A bit of an update since my last post. We finally received the 482 sponsorship - my start date agreed with the company is 1 April and they only wanted to start with the application at the beginning of March not to lose out on any time. Medicals done and dusted. Now waiting for feedback (and hopefully approval...). Medicals included chest x-ray and general check-up only. No blood samples as that is only required for permanent visas according to the doctor (cost of R910 for the x-rays and R1,100 for the check-up). What we were told during the 482 process by the agent is that they will submit the 482 nomination for accountant (general). This caused some concern for me as I submitted my EOI for 189/190 for an external auditor. They recommended that I update my skills assessment from CA ANZ which was done. On 20 February we submitted a new EOI for 189 / 190 as accountant (general). I am now stressed about the skilled employment part as I cannot update my reference letter and obtain an additional skilled employment assessment from CA ANZ (they do not accept any updates / changes to a reference letter). And now we will have to support skilled employment claims ourselves. I have already obtained a more detailed reference letter from my current employer to show my accounting experience as well. We received our invitation to apply for NSW nomination yesterday (14 March 2019). Was so excited and immediately submitted the application. Now waiting for approval from NSW to apply for 190. At this stage it feels like our 190 may come before our 482! Plan is to fly out on the 25th of March (hope we receive our 482 before then) to give me a week to settle in that side. Cost to date: Item Date Start Date End Cost (R) Quantity Total Decision made 15-Sep-18 Unabridged birth certificate 20-Oct-18 75 2 150 Police clearance 20-Oct-18 15-Nov-18 114 2 228 Offer of employment 22-Nov-18 PTE Test 04-Dec-18 2,645 2 5,290 Skills Assessment - Auditor 06-Dec-18 5,500 2 11,000 Skilled work assessment 06-Dec-18 100 1 100 Lodge EOI (189 & 190) - external audit 17-Dec-18 Pets - Rabies Test 04-Jan-19 7,784 1 7,784 Medical costs 06-Feb-19 2,010 2 4,020 Skills assessment - Accountant 20-Feb-19 1,700 1 1,700 Lodge EOI (189 & 190) - accountant 20-Feb-19 Accept NSW Invitation for nomination 14-Mar-19 3,165 1 3,165 PetPort - Deposit 3,165 1 3,165 NSW Invitation for 190 3,000 1 3,000 Accept 190 Visa invite (Gov fee) 60,900 1 60,900 Re-do police clearance 114 2 228 Import permit for 2 pets (Gov fee) 44,750 1 44,750 PetPort (2nd payment) 23,068 1 23,068 Container shipment 96,000 1 96,000 264,548 Estimates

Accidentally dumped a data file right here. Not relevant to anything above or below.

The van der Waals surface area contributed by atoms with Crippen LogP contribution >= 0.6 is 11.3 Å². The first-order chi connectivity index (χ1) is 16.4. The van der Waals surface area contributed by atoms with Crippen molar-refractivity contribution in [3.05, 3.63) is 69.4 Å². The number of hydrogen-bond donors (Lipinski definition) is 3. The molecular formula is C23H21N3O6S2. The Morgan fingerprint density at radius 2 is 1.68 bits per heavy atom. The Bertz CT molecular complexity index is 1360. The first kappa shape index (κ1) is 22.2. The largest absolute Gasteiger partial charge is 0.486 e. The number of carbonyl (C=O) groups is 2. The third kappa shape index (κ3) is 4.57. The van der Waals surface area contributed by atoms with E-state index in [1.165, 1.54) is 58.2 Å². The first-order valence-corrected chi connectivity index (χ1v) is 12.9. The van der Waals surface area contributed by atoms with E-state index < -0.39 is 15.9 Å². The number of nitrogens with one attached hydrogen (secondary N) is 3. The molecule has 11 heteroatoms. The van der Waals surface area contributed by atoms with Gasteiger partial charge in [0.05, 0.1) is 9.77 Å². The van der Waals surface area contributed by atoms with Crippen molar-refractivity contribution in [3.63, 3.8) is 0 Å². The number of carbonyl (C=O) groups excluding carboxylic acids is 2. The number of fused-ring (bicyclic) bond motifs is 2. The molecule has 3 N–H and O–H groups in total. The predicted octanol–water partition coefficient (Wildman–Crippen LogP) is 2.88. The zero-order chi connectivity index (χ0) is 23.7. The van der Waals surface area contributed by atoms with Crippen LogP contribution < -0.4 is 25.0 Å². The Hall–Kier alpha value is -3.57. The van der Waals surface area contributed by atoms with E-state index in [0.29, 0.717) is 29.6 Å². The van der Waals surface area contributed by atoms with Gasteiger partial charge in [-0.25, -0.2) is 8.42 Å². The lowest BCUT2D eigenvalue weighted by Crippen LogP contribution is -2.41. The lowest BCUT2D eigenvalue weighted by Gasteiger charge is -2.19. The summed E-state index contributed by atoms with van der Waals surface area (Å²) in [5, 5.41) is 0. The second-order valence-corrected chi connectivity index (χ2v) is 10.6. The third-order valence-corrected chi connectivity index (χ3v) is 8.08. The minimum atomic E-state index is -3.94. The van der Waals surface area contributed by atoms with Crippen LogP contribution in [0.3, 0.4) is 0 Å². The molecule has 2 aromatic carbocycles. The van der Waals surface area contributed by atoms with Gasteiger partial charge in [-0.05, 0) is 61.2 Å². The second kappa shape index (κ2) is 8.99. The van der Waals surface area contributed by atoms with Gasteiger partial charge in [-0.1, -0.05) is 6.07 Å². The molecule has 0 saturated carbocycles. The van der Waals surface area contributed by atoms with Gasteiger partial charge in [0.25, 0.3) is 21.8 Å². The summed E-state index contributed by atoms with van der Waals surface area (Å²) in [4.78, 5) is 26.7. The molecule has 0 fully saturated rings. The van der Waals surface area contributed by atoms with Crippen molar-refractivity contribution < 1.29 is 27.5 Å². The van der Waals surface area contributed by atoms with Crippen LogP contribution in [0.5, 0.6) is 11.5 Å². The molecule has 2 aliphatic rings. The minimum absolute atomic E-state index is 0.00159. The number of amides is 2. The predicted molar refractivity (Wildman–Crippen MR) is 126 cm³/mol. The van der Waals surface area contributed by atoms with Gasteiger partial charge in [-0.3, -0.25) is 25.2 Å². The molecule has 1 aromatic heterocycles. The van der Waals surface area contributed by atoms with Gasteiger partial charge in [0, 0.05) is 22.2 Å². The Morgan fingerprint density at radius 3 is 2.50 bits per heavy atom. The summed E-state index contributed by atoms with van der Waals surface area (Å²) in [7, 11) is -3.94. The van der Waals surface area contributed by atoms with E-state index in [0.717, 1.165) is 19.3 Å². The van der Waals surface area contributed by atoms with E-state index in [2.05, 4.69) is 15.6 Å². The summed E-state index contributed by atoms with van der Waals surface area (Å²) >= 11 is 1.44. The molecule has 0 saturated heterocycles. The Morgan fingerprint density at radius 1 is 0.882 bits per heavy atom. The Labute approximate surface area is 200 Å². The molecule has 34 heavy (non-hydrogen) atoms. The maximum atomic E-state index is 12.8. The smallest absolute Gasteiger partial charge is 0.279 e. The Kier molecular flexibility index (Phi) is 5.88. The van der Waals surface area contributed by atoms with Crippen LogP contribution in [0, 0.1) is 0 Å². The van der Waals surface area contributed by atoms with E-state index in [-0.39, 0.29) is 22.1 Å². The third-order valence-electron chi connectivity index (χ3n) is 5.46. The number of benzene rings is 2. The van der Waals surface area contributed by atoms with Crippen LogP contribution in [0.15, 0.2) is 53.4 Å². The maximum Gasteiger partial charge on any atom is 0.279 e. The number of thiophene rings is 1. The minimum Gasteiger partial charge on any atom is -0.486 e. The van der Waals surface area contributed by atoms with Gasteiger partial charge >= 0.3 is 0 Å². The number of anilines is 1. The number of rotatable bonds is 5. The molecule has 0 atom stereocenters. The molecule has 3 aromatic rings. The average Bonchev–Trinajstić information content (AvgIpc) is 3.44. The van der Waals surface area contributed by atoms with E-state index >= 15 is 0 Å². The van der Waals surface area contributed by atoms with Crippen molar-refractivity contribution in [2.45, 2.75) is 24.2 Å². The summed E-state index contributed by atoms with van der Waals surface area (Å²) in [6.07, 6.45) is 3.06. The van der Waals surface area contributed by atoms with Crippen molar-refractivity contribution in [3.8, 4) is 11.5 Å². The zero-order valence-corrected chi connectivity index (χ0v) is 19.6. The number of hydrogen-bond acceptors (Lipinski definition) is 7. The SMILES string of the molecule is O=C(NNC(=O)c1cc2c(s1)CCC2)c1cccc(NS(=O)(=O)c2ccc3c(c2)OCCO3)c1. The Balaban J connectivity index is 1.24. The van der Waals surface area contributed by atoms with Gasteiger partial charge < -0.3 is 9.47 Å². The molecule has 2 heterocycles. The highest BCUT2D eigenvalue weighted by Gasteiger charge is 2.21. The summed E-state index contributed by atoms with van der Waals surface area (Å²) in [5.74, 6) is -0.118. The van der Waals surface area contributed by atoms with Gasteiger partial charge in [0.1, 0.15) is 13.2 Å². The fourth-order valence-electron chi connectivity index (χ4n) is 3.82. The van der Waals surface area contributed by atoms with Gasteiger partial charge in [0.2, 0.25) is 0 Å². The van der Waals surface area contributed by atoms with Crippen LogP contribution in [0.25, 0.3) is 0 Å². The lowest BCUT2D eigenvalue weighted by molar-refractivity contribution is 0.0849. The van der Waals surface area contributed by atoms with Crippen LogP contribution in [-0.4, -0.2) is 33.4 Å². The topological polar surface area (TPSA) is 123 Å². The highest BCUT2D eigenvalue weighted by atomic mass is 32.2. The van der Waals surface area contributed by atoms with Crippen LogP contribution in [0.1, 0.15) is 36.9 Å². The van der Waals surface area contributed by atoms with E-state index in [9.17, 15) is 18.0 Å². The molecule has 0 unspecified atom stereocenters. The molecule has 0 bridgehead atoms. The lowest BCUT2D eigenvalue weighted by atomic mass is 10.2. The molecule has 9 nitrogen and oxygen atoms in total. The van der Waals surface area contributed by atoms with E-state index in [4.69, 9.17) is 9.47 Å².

24. 1 point
    In the past I subscribed to the "Barefoot's inner circle" and he provided a great checklist "Everything in one place" - get it. Their you should include for when passing: Contact details for people who can help you; A statement of my net worth; Details of all my bank accounts, insurance and investments; Access to my email, and social media accounts; Answers to the questions you’re probably asking yourself right now; My funeral instructions; Plus, something special at the end Included is an Estate Plan checklist (he strongly advice against online Will kits template) - get that. (Differentiate plan if total wealth is < $1 million or > $1 million) The Estate Plan should include: 3-generation testamentary trust mutual wills; Enduring power of attorney; Medical power of attorney. Single/Couples Testamentary Trust Bundle available here: https://www.legalconsolidated.com.au/estate-planning-and-wills/
  25. 1 point
    @HadEnoughofJuju Great, thank you so much for this info.
  26. 1 point
    @JIG, refer my posts dated 14/12/2018 ( page 73 ) and 19/02/2019 ( page 77 ). I did receive the letter of invitation with request to supply further docs / medicals / PCC etc. All done except PCC - still waiting to get it from Pretoria ( I am in Durban ) Also just to let you all know that yesterday my son received a letter from Centrelink confirming receipt of the AUD 14000 AOS deposit and that they ( Centrelink ) have already informed DHA accordingly. Best wishes to all in the waiting room
  27. 1 point